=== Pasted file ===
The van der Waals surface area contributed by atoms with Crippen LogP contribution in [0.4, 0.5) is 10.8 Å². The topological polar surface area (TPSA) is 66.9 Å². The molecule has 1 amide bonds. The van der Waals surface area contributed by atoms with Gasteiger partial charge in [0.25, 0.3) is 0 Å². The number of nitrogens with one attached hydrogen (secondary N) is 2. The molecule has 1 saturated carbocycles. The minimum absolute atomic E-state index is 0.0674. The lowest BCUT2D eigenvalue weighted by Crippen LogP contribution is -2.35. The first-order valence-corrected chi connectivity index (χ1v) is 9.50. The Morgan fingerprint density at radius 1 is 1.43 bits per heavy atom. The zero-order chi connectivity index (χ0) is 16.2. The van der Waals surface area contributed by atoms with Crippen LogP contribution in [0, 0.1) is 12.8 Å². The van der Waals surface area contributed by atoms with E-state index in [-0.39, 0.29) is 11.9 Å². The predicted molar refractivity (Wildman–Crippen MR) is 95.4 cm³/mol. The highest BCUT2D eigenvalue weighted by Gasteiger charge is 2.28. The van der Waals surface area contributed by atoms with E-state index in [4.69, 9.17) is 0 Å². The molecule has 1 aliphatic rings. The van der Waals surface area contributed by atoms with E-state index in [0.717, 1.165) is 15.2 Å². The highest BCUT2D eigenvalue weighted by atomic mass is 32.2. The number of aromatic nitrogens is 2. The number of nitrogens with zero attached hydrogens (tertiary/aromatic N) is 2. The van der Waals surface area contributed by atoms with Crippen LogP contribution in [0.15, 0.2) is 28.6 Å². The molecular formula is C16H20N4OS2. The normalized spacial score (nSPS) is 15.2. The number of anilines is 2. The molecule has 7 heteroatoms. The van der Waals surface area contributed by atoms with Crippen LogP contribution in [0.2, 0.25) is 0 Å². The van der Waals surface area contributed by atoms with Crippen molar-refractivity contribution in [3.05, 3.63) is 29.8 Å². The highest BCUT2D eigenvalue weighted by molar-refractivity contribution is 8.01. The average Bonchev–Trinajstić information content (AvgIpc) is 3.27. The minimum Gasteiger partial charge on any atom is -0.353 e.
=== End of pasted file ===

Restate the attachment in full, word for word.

The van der Waals surface area contributed by atoms with Crippen LogP contribution in [0.4, 0.5) is 10.8 Å². The topological polar surface area (TPSA) is 66.9 Å². The molecule has 1 amide bonds. The van der Waals surface area contributed by atoms with Gasteiger partial charge in [0.25, 0.3) is 0 Å². The number of nitrogens with one attached hydrogen (secondary N) is 2. The molecule has 1 saturated carbocycles. The minimum absolute atomic E-state index is 0.0674. The lowest BCUT2D eigenvalue weighted by Crippen LogP contribution is -2.35. The first-order valence-corrected chi connectivity index (χ1v) is 9.50. The Morgan fingerprint density at radius 1 is 1.43 bits per heavy atom. The zero-order chi connectivity index (χ0) is 16.2. The van der Waals surface area contributed by atoms with Crippen LogP contribution in [0, 0.1) is 12.8 Å². The van der Waals surface area contributed by atoms with E-state index in [-0.39, 0.29) is 11.9 Å². The predicted molar refractivity (Wildman–Crippen MR) is 95.4 cm³/mol. The highest BCUT2D eigenvalue weighted by Gasteiger charge is 2.28. The van der Waals surface area contributed by atoms with E-state index in [4.69, 9.17) is 0 Å². The molecule has 1 aliphatic rings. The van der Waals surface area contributed by atoms with E-state index in [0.717, 1.165) is 15.2 Å². The highest BCUT2D eigenvalue weighted by atomic mass is 32.2. The number of aromatic nitrogens is 2. The number of nitrogens with zero attached hydrogens (tertiary/aromatic N) is 2. The van der Waals surface area contributed by atoms with Crippen LogP contribution in [0.15, 0.2) is 28.6 Å². The molecular formula is C16H20N4OS2. The normalized spacial score (nSPS) is 15.2. The number of anilines is 2. The molecule has 7 heteroatoms. The van der Waals surface area contributed by atoms with Crippen LogP contribution in [0.2, 0.25) is 0 Å². The van der Waals surface area contributed by atoms with Crippen molar-refractivity contribution in [3.05, 3.63) is 29.8 Å². The highest BCUT2D eigenvalue weighted by molar-refractivity contribution is 8.01. The average Bonchev–Trinajstić information content (AvgIpc) is 3.27. The minimum Gasteiger partial charge on any atom is -0.353 e.